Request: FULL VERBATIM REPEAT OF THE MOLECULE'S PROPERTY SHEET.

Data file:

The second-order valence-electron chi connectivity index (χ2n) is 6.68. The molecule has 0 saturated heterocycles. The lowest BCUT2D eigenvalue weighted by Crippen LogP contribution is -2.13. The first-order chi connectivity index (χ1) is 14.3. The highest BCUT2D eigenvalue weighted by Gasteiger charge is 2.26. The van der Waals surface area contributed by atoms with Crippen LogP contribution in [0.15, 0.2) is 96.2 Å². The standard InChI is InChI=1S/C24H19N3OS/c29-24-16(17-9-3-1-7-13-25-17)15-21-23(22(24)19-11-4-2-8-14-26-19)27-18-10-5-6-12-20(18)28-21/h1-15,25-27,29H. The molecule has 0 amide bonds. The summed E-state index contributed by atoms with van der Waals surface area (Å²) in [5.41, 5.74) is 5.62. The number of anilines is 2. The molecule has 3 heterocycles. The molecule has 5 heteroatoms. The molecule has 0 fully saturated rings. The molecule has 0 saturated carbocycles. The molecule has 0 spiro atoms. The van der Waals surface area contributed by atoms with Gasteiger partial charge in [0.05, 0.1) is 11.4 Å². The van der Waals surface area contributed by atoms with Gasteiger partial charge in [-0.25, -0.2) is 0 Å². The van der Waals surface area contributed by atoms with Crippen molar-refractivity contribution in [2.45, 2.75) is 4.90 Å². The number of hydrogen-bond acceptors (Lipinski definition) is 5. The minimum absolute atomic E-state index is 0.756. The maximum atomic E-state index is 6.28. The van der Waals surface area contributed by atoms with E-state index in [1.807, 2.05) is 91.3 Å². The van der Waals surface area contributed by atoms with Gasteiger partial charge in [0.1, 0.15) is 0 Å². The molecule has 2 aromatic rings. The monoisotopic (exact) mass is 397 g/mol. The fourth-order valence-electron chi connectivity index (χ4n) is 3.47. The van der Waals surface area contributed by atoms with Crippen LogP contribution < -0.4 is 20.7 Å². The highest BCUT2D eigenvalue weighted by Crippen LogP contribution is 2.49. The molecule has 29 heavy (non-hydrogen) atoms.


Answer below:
The second-order valence-electron chi connectivity index (χ2n) is 6.68. The molecule has 0 saturated heterocycles. The lowest BCUT2D eigenvalue weighted by Crippen LogP contribution is -2.13. The first-order chi connectivity index (χ1) is 14.3. The highest BCUT2D eigenvalue weighted by Gasteiger charge is 2.26. The van der Waals surface area contributed by atoms with Crippen LogP contribution in [0.15, 0.2) is 96.2 Å². The standard InChI is InChI=1S/C24H19N3OS/c29-24-16(17-9-3-1-7-13-25-17)15-21-23(22(24)19-11-4-2-8-14-26-19)27-18-10-5-6-12-20(18)28-21/h1-15,25-27,29H. The molecule has 0 amide bonds. The summed E-state index contributed by atoms with van der Waals surface area (Å²) in [5.41, 5.74) is 5.62. The number of anilines is 2. The molecule has 3 heterocycles. The molecule has 5 heteroatoms. The molecule has 0 fully saturated rings. The molecule has 0 saturated carbocycles. The molecule has 0 spiro atoms. The van der Waals surface area contributed by atoms with Gasteiger partial charge in [0.05, 0.1) is 11.4 Å². The van der Waals surface area contributed by atoms with Gasteiger partial charge in [-0.25, -0.2) is 0 Å². The van der Waals surface area contributed by atoms with Crippen molar-refractivity contribution in [2.45, 2.75) is 4.90 Å². The number of hydrogen-bond acceptors (Lipinski definition) is 5. The minimum absolute atomic E-state index is 0.756. The maximum atomic E-state index is 6.28. The van der Waals surface area contributed by atoms with E-state index in [1.807, 2.05) is 91.3 Å². The van der Waals surface area contributed by atoms with Gasteiger partial charge in [0.1, 0.15) is 0 Å². The molecule has 2 aromatic rings. The monoisotopic (exact) mass is 397 g/mol. The fourth-order valence-electron chi connectivity index (χ4n) is 3.47. The van der Waals surface area contributed by atoms with Crippen LogP contribution < -0.4 is 20.7 Å². The highest BCUT2D eigenvalue weighted by Crippen LogP contribution is 2.49. The molecule has 29 heavy (non-hydrogen) atoms.